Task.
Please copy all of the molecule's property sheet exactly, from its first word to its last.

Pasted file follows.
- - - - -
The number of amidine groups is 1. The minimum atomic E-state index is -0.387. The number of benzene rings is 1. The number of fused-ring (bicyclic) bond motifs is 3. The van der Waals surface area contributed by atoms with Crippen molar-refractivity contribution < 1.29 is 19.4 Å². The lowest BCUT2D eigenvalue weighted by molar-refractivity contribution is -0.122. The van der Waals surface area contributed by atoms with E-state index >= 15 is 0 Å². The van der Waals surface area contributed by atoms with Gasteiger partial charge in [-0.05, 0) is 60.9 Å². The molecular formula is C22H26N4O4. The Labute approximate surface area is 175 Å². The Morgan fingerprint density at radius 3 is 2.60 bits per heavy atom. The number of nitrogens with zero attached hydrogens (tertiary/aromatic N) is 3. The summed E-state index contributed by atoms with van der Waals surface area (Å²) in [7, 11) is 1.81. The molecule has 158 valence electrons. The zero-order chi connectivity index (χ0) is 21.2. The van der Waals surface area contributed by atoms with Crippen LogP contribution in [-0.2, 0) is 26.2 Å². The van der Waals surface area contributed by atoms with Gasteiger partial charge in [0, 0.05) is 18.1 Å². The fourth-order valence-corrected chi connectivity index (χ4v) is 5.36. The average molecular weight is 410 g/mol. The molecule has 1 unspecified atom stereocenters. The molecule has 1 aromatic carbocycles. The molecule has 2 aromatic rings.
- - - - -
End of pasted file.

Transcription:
The number of amidine groups is 1. The minimum atomic E-state index is -0.387. The number of benzene rings is 1. The number of fused-ring (bicyclic) bond motifs is 3. The van der Waals surface area contributed by atoms with Crippen molar-refractivity contribution < 1.29 is 19.4 Å². The lowest BCUT2D eigenvalue weighted by molar-refractivity contribution is -0.122. The van der Waals surface area contributed by atoms with E-state index >= 15 is 0 Å². The van der Waals surface area contributed by atoms with Gasteiger partial charge in [-0.05, 0) is 60.9 Å². The molecular formula is C22H26N4O4. The Labute approximate surface area is 175 Å². The Morgan fingerprint density at radius 3 is 2.60 bits per heavy atom. The number of nitrogens with zero attached hydrogens (tertiary/aromatic N) is 3. The summed E-state index contributed by atoms with van der Waals surface area (Å²) in [7, 11) is 1.81. The molecule has 158 valence electrons. The zero-order chi connectivity index (χ0) is 21.2. The van der Waals surface area contributed by atoms with Crippen LogP contribution in [-0.2, 0) is 26.2 Å². The van der Waals surface area contributed by atoms with Gasteiger partial charge in [0, 0.05) is 18.1 Å². The fourth-order valence-corrected chi connectivity index (χ4v) is 5.36. The average molecular weight is 410 g/mol. The molecule has 1 unspecified atom stereocenters. The molecule has 1 aromatic carbocycles. The molecule has 2 aromatic rings.